|Publication number||US3944406 A|
|Application number||US 05/481,020|
|Publication date||Mar 16, 1976|
|Filing date||Jun 20, 1974|
|Priority date||Dec 20, 1973|
|Publication number||05481020, 481020, US 3944406 A, US 3944406A, US-A-3944406, US3944406 A, US3944406A|
|Inventors||Leonhard Jagusch, Werner Schonherr, Dieter Weiske|
|Original Assignee||Veb Chemieanlagenbau-Und Montagekombinat|
|Export Citation||BiBTeX, EndNote, RefMan|
|Patent Citations (26), Referenced by (23), Classifications (9)|
|External Links: USPTO, USPTO Assignment, Espacenet|
This application is a continuation of application Ser. No. 426,746, filed Dec. 20, 1973 now abandoned.
The invention concerns a centrifugal pump for pumping liquids with heavy gas content, particularly, but not necessarily exclusively, it is concerned with a pump for emulsified fermentation media.
Centrifugal pumps are normally not capable of pumping liquids and gases simultaneously. The strong centrifugal forces appearing in the rotor of the centrifugal pump cause a separation of the liquid and gas phases.
In the proximity of the hub of the rotor, a core of gas or foam is formed, which leads to a reduction of the delivery rate of the pump or makes the output of the pump cease altogether.
Centrifugal pumps are known, in which by generating additional turbulence in the rotor and/or by generating turbulence ahead of or behind the rotor, which reaches into the rotor, the separated gas is turbulently mixed with the liquid again and again so that the gas may be pumped with the liquid.
Known are further centrifugal pumps for the intermittent pumping of gas-containing liquids during start-up for evacuating the suction line, which are coupled with jet, side channel or positive displacement pumps in such a manner that the gas or foam core which is formed in the rotor of the centrifugal pump is suctioned off through holes near the hub and the gas or foam is mostly transported along through the volumetrically smaller jet, side channel or positive displacement pump into the pressure outlet.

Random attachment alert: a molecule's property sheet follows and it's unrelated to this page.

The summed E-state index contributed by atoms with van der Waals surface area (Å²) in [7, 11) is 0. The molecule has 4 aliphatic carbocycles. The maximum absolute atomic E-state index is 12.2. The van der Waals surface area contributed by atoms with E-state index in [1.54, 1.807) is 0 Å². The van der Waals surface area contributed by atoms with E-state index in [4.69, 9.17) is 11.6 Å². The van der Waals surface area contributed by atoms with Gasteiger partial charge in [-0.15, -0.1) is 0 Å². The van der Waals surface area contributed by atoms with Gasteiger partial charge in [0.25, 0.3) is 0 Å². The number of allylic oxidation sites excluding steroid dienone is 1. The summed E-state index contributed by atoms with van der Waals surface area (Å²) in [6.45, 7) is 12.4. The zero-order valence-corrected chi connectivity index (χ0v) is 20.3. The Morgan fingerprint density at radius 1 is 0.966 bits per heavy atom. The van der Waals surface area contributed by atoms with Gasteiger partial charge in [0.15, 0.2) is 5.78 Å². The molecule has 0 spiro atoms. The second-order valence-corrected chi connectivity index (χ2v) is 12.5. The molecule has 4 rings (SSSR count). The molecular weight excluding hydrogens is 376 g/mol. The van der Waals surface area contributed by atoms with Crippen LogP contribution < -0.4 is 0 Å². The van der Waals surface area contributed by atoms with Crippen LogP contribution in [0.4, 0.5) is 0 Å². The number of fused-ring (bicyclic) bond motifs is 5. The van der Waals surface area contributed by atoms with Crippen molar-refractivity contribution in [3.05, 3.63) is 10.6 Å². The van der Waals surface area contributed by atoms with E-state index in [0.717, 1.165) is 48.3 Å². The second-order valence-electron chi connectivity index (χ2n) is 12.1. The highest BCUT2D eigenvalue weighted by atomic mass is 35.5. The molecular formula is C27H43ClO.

According to another known solution for venting the suction line and the rotor of centrifugal pumps with auxiliary suction devices which can be engaged and disengaged, the rotor of the centrifugal pump is likewise provided with holes near the hub and additionally, on its rear side, with blades having centrifugal action. In such an arrangement, a conduit with its inlet near the hub or directly in the hub of the rotor on the rear side of the rotor to lead the gas to the auxiliary pumping device. This is to ensure that the dirt particles which enter the blade space on the rear side of the rotor through the openings near the hub with the foam are thrown off radially by the centrifugal forces and cannot get into the delicate auxiliary suction devices.
All the known centrifugal pumps have the disadvantage that the hydraulic efficiency, particularly when pumping liquids with heavy gas content, is considerably lower than that of centrifugal pumps for pumping pure liquids.
This reduction of the efficiency is the automatic consequence of the desired substantial increase of the turbulence in the rotor. Although the core of foam that forms in the vicinity of the hub is carried away through the holes near the hub and stable operation of the pump is thereby assured, the gas separates out continuously in the entire rotor channel and flows back to the rotor hub against the transport direction in the rotor.
The centrifugal forces in the rotor, which cause the separation of the gas-containing flow medium, increase with the square of the radial rotor dimensions. The backward flow of gas mentioned reduces, for one, the cross-sectional area for the liquid in the rotor channels, which results in lower output, and also leads to additional turbulence losses in the rotor, which lessens the hydraulic efficiency even more. To this is added that the jet, side channel or positive displacement pumps used for exhausting the foam through the openings in the rotor near the hub have a relatively low hydraulic efficiency, as they must be laid out for pumping a two-phase system. This not inconsiderable power requirement further reduces the overall efficiency of these combination pumps.
It is an object of the invention to improve the hydraulic efficiency of centrifugal pumps for pumping liquids with heavy gas content and to thereby reduce the energy required.
The invention addresses itself to the problem of developing a centrifugal pump which permits to pump gas-containing liquids with a gas content of over 50%, stably with a minimum of energy losses and continuously.